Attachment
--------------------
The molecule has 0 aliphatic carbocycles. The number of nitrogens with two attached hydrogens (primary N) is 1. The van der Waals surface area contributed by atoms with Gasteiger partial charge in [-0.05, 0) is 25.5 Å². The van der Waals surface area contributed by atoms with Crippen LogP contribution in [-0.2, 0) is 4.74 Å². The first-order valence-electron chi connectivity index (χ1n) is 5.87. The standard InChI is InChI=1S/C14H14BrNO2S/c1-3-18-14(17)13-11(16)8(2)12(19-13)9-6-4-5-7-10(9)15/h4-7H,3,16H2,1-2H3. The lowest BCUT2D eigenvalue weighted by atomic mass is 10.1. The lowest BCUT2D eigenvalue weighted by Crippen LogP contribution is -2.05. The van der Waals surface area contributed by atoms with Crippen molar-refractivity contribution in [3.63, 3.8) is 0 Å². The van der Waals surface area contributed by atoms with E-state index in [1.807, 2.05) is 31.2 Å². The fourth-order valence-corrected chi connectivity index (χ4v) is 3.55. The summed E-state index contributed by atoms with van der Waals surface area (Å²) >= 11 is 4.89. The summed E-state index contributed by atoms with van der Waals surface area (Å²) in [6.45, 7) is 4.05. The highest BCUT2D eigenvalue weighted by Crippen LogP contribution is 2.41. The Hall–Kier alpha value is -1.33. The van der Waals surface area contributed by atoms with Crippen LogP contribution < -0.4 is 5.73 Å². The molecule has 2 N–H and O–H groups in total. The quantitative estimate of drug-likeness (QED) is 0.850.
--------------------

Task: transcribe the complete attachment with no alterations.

The molecule has 0 aliphatic carbocycles. The number of nitrogens with two attached hydrogens (primary N) is 1. The van der Waals surface area contributed by atoms with Gasteiger partial charge in [-0.05, 0) is 25.5 Å². The van der Waals surface area contributed by atoms with Crippen LogP contribution in [-0.2, 0) is 4.74 Å². The first-order valence-electron chi connectivity index (χ1n) is 5.87. The standard InChI is InChI=1S/C14H14BrNO2S/c1-3-18-14(17)13-11(16)8(2)12(19-13)9-6-4-5-7-10(9)15/h4-7H,3,16H2,1-2H3. The lowest BCUT2D eigenvalue weighted by atomic mass is 10.1. The lowest BCUT2D eigenvalue weighted by Crippen LogP contribution is -2.05. The van der Waals surface area contributed by atoms with Crippen molar-refractivity contribution in [3.63, 3.8) is 0 Å². The van der Waals surface area contributed by atoms with E-state index in [1.807, 2.05) is 31.2 Å². The fourth-order valence-corrected chi connectivity index (χ4v) is 3.55. The summed E-state index contributed by atoms with van der Waals surface area (Å²) >= 11 is 4.89. The summed E-state index contributed by atoms with van der Waals surface area (Å²) in [6.45, 7) is 4.05. The highest BCUT2D eigenvalue weighted by Crippen LogP contribution is 2.41. The Hall–Kier alpha value is -1.33. The van der Waals surface area contributed by atoms with Crippen LogP contribution < -0.4 is 5.73 Å². The molecule has 2 N–H and O–H groups in total. The quantitative estimate of drug-likeness (QED) is 0.850.